Fewer prosecutions augur well for environment
Dairy farmers appear to be cleaning up their act, with fewer farms prosecuted for dirty dairying this year than previously.
Figures obtained by Fairfax Media reveal the 17 regional councils successfully prosecuted 21 dairy effluent offences in the year to July 1, resulting in fines of $847,600.
This is the lowest number of convictions in recent years, and is fewer than half those of 2008-09 or 2009-10.
The figures were obtained under the Local Government Official Information and Meetings Act.
On the down side, the number of abatement notices and infringements issued climbed slightly on last year, from 290 to 303 and 221 to 253 respectively. This is still a significant decrease from the 2008-09 year, when there were 49 prosecutions and 537 abatement notices and 500 infringement notices.
Federated Farmers president William Rolleston said the organisation was happy to see the industry’s ‘‘legal footprint’’ was improving.
‘‘While 21 prosecutions is 21 too many, we need to remember that there are some 12,000 dairy herds in New Zealand.
‘‘It affirms our view that there is a genuine change of culture in farming. A decade ago the main topic would be stocking rates but today it is dominated by environmental factors.
‘‘When you’ve got weatherbeaten dairy farmers in their late 50s comparing notes on riparian plantings and ground sensors, you know there’s a cultural change.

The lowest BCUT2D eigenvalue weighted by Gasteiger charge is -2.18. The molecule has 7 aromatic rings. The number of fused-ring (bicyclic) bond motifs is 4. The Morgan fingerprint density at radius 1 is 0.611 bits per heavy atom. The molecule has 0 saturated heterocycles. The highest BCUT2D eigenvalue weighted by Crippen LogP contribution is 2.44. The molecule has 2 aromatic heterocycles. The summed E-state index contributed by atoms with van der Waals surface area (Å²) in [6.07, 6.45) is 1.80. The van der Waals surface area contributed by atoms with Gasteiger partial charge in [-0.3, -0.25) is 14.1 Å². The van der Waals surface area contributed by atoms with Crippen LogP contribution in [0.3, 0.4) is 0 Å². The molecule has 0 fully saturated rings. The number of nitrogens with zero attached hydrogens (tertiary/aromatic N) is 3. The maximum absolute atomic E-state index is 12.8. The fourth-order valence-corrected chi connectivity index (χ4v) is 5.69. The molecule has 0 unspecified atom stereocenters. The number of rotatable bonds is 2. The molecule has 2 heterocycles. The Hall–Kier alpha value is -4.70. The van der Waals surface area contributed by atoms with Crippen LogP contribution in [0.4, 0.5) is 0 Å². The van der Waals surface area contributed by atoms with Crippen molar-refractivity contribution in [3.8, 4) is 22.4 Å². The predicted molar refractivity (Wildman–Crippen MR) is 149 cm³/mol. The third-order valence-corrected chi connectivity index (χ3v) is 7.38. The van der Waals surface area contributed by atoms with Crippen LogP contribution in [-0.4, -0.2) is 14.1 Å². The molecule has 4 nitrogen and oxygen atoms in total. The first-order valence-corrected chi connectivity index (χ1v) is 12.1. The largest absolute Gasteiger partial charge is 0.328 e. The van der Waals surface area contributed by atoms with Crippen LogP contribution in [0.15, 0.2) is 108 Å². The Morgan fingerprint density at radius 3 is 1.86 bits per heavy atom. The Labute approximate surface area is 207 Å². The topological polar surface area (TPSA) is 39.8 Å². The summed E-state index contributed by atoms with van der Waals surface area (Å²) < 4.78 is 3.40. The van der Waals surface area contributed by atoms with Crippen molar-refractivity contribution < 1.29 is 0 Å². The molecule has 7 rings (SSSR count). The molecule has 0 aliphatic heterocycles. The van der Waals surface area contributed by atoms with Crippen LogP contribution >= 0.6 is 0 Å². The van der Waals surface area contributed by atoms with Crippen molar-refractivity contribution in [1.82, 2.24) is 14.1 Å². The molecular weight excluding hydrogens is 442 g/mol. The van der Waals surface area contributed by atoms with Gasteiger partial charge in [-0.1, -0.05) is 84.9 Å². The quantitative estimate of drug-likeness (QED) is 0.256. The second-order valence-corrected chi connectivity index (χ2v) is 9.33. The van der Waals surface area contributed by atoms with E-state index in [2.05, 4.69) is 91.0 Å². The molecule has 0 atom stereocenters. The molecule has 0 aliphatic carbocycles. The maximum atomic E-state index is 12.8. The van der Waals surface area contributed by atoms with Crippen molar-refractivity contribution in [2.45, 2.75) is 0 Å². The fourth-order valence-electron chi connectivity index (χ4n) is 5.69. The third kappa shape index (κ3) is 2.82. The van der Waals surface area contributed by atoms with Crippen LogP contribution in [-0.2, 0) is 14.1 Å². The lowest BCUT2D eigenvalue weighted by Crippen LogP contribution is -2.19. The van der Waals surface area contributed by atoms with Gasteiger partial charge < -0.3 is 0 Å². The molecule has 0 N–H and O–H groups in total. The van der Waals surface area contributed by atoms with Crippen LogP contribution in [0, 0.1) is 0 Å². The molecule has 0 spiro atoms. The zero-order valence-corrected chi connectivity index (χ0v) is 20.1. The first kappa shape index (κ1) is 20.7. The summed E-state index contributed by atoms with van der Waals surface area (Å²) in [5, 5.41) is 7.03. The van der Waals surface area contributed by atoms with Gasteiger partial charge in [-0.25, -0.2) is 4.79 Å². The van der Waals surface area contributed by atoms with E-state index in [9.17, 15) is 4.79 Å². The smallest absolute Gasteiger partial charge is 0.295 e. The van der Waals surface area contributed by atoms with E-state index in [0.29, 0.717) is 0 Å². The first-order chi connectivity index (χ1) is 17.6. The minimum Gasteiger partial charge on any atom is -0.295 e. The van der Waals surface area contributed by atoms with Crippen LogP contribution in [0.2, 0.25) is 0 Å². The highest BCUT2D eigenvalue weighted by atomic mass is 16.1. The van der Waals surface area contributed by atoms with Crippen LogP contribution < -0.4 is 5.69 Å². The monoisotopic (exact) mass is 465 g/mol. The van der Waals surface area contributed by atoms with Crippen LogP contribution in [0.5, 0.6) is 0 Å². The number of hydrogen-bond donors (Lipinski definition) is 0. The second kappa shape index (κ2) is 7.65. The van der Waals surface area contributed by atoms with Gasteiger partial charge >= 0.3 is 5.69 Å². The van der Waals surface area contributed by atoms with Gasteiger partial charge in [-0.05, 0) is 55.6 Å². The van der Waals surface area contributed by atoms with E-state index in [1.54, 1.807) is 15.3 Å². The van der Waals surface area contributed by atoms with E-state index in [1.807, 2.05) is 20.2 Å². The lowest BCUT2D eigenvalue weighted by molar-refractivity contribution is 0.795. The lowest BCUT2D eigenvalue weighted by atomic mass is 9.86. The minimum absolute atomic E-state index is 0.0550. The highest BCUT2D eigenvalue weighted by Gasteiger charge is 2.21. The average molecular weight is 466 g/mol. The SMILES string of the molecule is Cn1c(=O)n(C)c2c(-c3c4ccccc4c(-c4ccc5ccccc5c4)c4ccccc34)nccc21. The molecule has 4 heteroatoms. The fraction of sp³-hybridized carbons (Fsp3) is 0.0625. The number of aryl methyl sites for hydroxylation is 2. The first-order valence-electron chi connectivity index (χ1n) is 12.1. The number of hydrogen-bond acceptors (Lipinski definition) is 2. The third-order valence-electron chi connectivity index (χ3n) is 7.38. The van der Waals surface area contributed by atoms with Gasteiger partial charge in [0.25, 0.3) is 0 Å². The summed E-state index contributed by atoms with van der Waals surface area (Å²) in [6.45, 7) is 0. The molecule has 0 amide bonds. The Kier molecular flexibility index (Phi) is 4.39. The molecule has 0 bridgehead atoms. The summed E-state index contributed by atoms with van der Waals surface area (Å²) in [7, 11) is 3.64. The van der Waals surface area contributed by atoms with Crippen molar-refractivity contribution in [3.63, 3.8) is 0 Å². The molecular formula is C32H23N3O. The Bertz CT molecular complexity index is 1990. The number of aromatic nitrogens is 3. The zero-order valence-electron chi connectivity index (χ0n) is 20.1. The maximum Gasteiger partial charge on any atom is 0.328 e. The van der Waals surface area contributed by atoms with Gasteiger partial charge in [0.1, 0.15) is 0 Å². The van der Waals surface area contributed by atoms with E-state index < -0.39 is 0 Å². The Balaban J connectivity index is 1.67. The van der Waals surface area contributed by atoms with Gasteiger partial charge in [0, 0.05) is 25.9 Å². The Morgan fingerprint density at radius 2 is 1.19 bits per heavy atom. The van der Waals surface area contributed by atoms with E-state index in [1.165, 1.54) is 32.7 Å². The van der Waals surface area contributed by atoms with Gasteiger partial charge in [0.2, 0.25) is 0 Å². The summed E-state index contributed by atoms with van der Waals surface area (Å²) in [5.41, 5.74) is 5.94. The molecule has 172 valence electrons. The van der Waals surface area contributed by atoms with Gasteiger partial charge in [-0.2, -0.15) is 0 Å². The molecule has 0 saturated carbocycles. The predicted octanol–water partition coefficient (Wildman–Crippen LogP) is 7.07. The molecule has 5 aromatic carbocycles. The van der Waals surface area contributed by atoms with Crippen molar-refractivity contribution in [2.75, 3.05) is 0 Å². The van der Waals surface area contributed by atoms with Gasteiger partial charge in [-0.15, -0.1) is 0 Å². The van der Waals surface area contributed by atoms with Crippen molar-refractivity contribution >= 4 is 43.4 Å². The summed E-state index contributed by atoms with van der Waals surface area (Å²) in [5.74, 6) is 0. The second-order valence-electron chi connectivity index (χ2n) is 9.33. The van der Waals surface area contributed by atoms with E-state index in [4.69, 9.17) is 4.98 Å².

‘‘We also need to be realistic that these numbers will oscillate and some years will be better than others, but the overall trend is positive,’’ Rolleston said.
‘‘We are also seeing the courts taking a much tougher line, with the average fine growing substantially as each season passes. Clearly, the courts take the view that there is plenty of support there from not just us, but from DairyNZ, dairy processors, consultants and even some councils.
‘‘After some years of tension, we are seeing councils communicating better with farmers, and this has made a substantial difference to compliance.’’
Fish & Game chief executive Bryce Johnson welcomed the lower figure but said ‘‘we have to be aware that even just one offence can cause huge damage, can completely ruin a stream’’.
He cited the the case of Northland farmer Craig Roberts, who was fined a record $137,750 last year. Johnson said the group remained concerned at the variance in monitoring regimes between councils.